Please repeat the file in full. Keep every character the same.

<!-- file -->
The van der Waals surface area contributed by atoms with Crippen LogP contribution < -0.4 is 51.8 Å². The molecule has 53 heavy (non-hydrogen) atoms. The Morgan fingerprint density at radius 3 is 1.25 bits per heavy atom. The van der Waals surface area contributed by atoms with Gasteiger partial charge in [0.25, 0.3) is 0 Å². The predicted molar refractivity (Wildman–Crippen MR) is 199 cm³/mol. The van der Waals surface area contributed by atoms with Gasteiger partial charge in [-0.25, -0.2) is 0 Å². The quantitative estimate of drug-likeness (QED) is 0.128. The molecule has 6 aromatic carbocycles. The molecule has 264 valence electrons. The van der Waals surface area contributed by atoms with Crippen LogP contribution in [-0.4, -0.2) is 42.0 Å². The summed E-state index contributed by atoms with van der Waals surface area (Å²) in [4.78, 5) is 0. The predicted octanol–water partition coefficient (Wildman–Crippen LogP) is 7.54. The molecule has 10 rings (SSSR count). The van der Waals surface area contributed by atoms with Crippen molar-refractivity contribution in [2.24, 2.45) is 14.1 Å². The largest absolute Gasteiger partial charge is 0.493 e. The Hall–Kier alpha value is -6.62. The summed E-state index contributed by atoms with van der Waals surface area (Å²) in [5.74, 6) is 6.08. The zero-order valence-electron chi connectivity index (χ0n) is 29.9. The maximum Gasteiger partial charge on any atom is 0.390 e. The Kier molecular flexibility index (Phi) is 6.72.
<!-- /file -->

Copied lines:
The van der Waals surface area contributed by atoms with Crippen LogP contribution < -0.4 is 51.8 Å². The molecule has 53 heavy (non-hydrogen) atoms. The Morgan fingerprint density at radius 3 is 1.25 bits per heavy atom. The van der Waals surface area contributed by atoms with Gasteiger partial charge in [0.25, 0.3) is 0 Å². The predicted molar refractivity (Wildman–Crippen MR) is 199 cm³/mol. The van der Waals surface area contributed by atoms with Gasteiger partial charge in [-0.25, -0.2) is 0 Å². The quantitative estimate of drug-likeness (QED) is 0.128. The molecule has 6 aromatic carbocycles. The molecule has 264 valence electrons. The van der Waals surface area contributed by atoms with Crippen LogP contribution in [-0.4, -0.2) is 42.0 Å². The summed E-state index contributed by atoms with van der Waals surface area (Å²) in [4.78, 5) is 0. The predicted octanol–water partition coefficient (Wildman–Crippen LogP) is 7.54. The molecule has 10 rings (SSSR count). The van der Waals surface area contributed by atoms with Crippen molar-refractivity contribution in [2.24, 2.45) is 14.1 Å². The largest absolute Gasteiger partial charge is 0.493 e. The Hall–Kier alpha value is -6.62. The summed E-state index contributed by atoms with van der Waals surface area (Å²) in [5.74, 6) is 6.08. The zero-order valence-electron chi connectivity index (χ0n) is 29.9. The maximum Gasteiger partial charge on any atom is 0.390 e. The Kier molecular flexibility index (Phi) is 6.72.